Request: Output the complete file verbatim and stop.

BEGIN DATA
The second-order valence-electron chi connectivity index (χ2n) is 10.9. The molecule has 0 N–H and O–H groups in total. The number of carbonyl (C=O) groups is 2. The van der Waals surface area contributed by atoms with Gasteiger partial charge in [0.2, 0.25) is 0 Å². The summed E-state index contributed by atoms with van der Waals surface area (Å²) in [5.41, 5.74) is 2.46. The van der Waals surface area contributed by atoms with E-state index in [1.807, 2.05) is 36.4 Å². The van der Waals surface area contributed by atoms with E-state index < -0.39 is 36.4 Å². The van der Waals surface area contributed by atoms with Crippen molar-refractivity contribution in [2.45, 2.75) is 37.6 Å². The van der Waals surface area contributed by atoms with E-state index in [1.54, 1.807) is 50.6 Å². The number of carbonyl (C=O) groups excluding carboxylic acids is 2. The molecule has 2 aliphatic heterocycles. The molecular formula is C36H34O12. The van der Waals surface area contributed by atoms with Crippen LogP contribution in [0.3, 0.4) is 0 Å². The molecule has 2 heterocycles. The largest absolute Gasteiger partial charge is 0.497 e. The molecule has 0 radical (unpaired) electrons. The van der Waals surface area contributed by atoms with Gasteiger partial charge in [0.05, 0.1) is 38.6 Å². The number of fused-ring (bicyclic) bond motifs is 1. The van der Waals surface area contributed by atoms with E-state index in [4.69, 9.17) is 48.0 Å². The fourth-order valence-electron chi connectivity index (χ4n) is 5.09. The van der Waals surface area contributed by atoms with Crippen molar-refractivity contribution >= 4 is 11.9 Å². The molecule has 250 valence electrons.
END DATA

The second-order valence-electron chi connectivity index (χ2n) is 10.9. The molecule has 0 N–H and O–H groups in total. The number of carbonyl (C=O) groups is 2. The van der Waals surface area contributed by atoms with Gasteiger partial charge in [0.2, 0.25) is 0 Å². The summed E-state index contributed by atoms with van der Waals surface area (Å²) in [5.41, 5.74) is 2.46. The van der Waals surface area contributed by atoms with E-state index in [1.807, 2.05) is 36.4 Å². The van der Waals surface area contributed by atoms with E-state index < -0.39 is 36.4 Å². The van der Waals surface area contributed by atoms with Crippen molar-refractivity contribution in [2.45, 2.75) is 37.6 Å². The van der Waals surface area contributed by atoms with E-state index in [1.54, 1.807) is 50.6 Å². The number of carbonyl (C=O) groups excluding carboxylic acids is 2. The molecule has 2 aliphatic heterocycles. The molecular formula is C36H34O12. The van der Waals surface area contributed by atoms with Crippen LogP contribution in [0.3, 0.4) is 0 Å². The molecule has 2 heterocycles. The largest absolute Gasteiger partial charge is 0.497 e. The molecule has 0 radical (unpaired) electrons. The van der Waals surface area contributed by atoms with Gasteiger partial charge in [0.05, 0.1) is 38.6 Å². The number of fused-ring (bicyclic) bond motifs is 1. The van der Waals surface area contributed by atoms with E-state index in [4.69, 9.17) is 48.0 Å². The fourth-order valence-electron chi connectivity index (χ4n) is 5.09. The van der Waals surface area contributed by atoms with Crippen molar-refractivity contribution >= 4 is 11.9 Å². The molecule has 250 valence electrons.